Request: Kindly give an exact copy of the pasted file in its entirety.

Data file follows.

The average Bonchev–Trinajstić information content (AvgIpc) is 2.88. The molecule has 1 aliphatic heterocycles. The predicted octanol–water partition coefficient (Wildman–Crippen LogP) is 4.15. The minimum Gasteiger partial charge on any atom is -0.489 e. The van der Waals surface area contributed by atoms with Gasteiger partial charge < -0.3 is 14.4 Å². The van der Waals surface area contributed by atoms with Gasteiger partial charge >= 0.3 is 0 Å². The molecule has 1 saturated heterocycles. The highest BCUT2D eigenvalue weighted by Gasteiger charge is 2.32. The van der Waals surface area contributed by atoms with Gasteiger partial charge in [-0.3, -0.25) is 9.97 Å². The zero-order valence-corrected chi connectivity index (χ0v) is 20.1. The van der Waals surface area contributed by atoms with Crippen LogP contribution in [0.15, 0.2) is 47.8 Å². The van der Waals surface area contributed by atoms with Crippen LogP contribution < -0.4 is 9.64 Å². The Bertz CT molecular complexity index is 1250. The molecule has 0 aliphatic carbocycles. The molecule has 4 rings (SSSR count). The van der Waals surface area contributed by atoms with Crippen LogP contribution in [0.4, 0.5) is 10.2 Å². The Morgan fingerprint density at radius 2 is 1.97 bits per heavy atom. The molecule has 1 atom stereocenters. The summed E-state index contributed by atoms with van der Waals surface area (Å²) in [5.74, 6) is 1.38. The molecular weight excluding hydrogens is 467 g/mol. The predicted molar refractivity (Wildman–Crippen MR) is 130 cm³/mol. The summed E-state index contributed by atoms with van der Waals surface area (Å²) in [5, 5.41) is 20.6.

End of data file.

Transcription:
The average Bonchev–Trinajstić information content (AvgIpc) is 2.88. The molecule has 1 aliphatic heterocycles. The predicted octanol–water partition coefficient (Wildman–Crippen LogP) is 4.15. The minimum Gasteiger partial charge on any atom is -0.489 e. The van der Waals surface area contributed by atoms with Gasteiger partial charge < -0.3 is 14.4 Å². The van der Waals surface area contributed by atoms with Gasteiger partial charge >= 0.3 is 0 Å². The molecule has 1 saturated heterocycles. The highest BCUT2D eigenvalue weighted by Gasteiger charge is 2.32. The van der Waals surface area contributed by atoms with Gasteiger partial charge in [-0.3, -0.25) is 9.97 Å². The zero-order valence-corrected chi connectivity index (χ0v) is 20.1. The van der Waals surface area contributed by atoms with Crippen LogP contribution in [0.15, 0.2) is 47.8 Å². The van der Waals surface area contributed by atoms with Crippen LogP contribution < -0.4 is 9.64 Å². The Bertz CT molecular complexity index is 1250. The molecule has 0 aliphatic carbocycles. The molecule has 4 rings (SSSR count). The van der Waals surface area contributed by atoms with Crippen LogP contribution in [0.4, 0.5) is 10.2 Å². The Morgan fingerprint density at radius 2 is 1.97 bits per heavy atom. The molecule has 1 atom stereocenters. The summed E-state index contributed by atoms with van der Waals surface area (Å²) in [5.74, 6) is 1.38. The molecular weight excluding hydrogens is 467 g/mol. The predicted molar refractivity (Wildman–Crippen MR) is 130 cm³/mol. The summed E-state index contributed by atoms with van der Waals surface area (Å²) in [5, 5.41) is 20.6.